Armenia to provide numerous concessions to a company owned by a Georgian businessman with criminal past
In June of this year, the Armenian government struck a deal with Anaklia IEP Holding that gives the green light to the Georgian company to build and operate a 540 megawatt natural gas-fired power plant in Armenia.
The electricity produced by the plant, to be built in Vanadzor, will go to Georgia.
After the agreement was signed the ministry issued a statement that in return Armenia would offer tax breaks and guarantee supplies of sufficient gas to the plant.
Replying to a Hetq inquiry regarding the proposed project, the ministry stated: “The construction of the planned for gas electricity plant is targeted to develop our production capacities, to raise the level of Armenia’s electric security and sustainability, as well as the levels of our electricity exports.”
According to the agreement, Anaklia IEP will build two sub-stations each producing 270 megawatts of electricity.
In his reply to Hetq, ministry chief of staff Karen Ghahramanyan noted that the Georgian company will be investing all of the US$600 million.
“Anaklia IEP will be assuming all of the risks regarding the completion of the project and our government will assist in certain issues like issuing certain allowances according to the law, guaranteeing a non-discriminatory approach regarding utility hook-ups, safeguarding investments, and supplying agreed upon gas levels,” Ghahramanyan added.
The project must be completed not later than 36 months after Armenia’s Public Services Regulatory Commission issues a license and the first sub-station must be finished no later than 18 months after such issuance.
Public Services Regulatory Commission spokesperson Mariam Stepanyan has told Hetq that Anaklia Energy has still not filed a request for a license.
A new company, Anaklia Energy LLC, has been formed in Armenia to implement the project. It is 100% owned by Teymuraz Karchava who also serves as the president of the board of Anaklia IEP Holding.
Who is Teymuraz Karchava?
This Georgian businessman, registered as residing in Tbilisi, has an interesting biography. He lived in Russia until 2004 and owns the VIP National Club (a high-class casino and restaurant complex).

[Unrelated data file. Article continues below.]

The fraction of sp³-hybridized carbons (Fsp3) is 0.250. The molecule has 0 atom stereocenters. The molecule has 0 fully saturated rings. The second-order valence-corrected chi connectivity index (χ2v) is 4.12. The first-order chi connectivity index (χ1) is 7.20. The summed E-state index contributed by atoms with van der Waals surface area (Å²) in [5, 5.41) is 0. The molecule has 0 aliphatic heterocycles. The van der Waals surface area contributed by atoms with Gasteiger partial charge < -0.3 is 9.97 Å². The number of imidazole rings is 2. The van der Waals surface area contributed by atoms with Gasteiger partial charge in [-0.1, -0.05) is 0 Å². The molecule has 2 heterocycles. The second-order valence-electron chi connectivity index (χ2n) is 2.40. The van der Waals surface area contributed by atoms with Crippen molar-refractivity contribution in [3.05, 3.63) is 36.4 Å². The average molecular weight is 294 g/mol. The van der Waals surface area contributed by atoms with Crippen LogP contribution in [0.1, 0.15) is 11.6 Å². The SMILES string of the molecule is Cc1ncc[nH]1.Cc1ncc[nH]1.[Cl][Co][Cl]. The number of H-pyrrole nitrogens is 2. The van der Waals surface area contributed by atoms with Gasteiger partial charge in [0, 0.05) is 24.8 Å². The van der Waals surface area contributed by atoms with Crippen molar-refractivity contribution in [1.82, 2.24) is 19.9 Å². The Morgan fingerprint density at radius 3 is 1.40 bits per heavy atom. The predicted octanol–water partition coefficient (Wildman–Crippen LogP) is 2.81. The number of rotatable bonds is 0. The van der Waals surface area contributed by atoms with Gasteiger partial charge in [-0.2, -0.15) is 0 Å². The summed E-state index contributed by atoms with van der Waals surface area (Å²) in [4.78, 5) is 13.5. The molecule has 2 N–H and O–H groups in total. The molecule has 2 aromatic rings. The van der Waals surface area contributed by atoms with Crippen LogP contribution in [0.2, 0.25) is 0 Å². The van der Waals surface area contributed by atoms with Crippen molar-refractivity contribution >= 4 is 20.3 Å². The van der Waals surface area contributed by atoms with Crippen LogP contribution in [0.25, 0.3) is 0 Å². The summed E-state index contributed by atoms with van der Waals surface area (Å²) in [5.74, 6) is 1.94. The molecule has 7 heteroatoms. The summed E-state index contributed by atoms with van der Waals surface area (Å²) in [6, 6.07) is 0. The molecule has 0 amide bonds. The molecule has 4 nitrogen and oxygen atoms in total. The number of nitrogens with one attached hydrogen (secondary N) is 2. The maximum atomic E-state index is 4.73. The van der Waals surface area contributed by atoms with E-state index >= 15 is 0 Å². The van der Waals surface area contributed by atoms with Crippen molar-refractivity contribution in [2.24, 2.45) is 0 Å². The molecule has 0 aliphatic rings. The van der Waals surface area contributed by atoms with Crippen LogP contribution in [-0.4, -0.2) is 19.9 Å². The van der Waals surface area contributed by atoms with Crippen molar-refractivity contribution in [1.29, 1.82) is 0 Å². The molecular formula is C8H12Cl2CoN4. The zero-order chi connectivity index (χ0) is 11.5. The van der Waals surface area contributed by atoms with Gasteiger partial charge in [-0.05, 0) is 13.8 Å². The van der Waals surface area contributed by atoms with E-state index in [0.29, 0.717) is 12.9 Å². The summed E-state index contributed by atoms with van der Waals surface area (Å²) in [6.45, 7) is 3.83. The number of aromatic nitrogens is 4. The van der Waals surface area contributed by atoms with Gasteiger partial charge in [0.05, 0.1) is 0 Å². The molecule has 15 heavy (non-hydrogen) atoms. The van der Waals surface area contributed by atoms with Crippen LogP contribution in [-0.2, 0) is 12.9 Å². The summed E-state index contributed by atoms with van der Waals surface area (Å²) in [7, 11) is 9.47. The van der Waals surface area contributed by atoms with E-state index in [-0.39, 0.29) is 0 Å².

He was then charged with bribing a Russian finance ministry official and faking certain documents. It turns out that Karchava entered Russia using a fake passport. He was found innocent of the bribery charge but sentence to 21 months on the fake passport charge.
According to Georgian sources, Karchava then left Russia for London. While he owns more than ten companies according to Georgia’s corporate registry, Karchava is a little-known figure there.
Karchava’s name came to light in 2009 regarding the Anaklia port project. With the backing of former Georgia president Mikhail Saakashvili, a project was launched to build a sea port in the country’s western Anaklia district, near the border with Abkhazia. But he couldn’t come through with the financing and another company took over and began the construction. By that time Saakashvili had halted the Anaklia project and floated the idea of building a port and city at Lazika.
In 2012, the Georgian government unilaterally dissolved its agreement with Karchava’s company and fined it US$100 million for violating the construction deadlines. Karchava and the Georgian government battled it out in the Georgian courts. In an interview, Karchava claimed that the government was building a justice office and youth camp on lands envisaged for his project – the construction of transportation infrastructure.
After Bidzina Ivanishvili came to power, the new Georgian government backtracked and decided to go ahead with the Anaklia project and not Lazika.
On August 6, 2014, the Georgia government announced a tender bid for the project. On August 14 (before it was clear what company would construct the port, the Armenian government signed the natural gas electricity plant deal with Karchava’s company.
According to the Anaklia Energy plan, the electricity produced in Armenia will be supplied to this port whose future is still uncertain.
Furthermore, in the addendum to the Armenian government’s August 14 decision, the corporate address of Anaklia IEP Holding is noted as - Suite 7, 55, Park Lane, Mayfair, London, W1K 1NA, UK.
However, according to a Hetq search of the British Virgin Islands Register of Companies, Anaklia IEP is actually registered in the British Virgin Islands and was incorporated on December 27, 2013.
Controversial former Armenian energy minister involved
More surprising is the fact that the company has no recorded history of operating in the energy sector’ let alone constructing such as plant.
Despite the company’s scanty track-record, the Armenian government has guaranteed to provide one million cubic meters of natural gas after the plant has gone on line. At the time the agreement was signed as cubic meter was going for $230.82 (before VAT). The Armenian government has also agreed to postpone VAT payments for any company imports needed to build the plant. When electricity is later exported to Georgia, the Armenian government has promised to set a zero VAT rate.
Of greater concern is that the main player in this deal was former Armenian energy minister Armen Movsisyan, who now serves as a presidential advisor.
Photo (from left): Teymuraz Karchava, former Armenian Energy and Natural Resources Minister Armen Movsisyan
Nino Bakradze from Georgia contributed in the preparation of this article.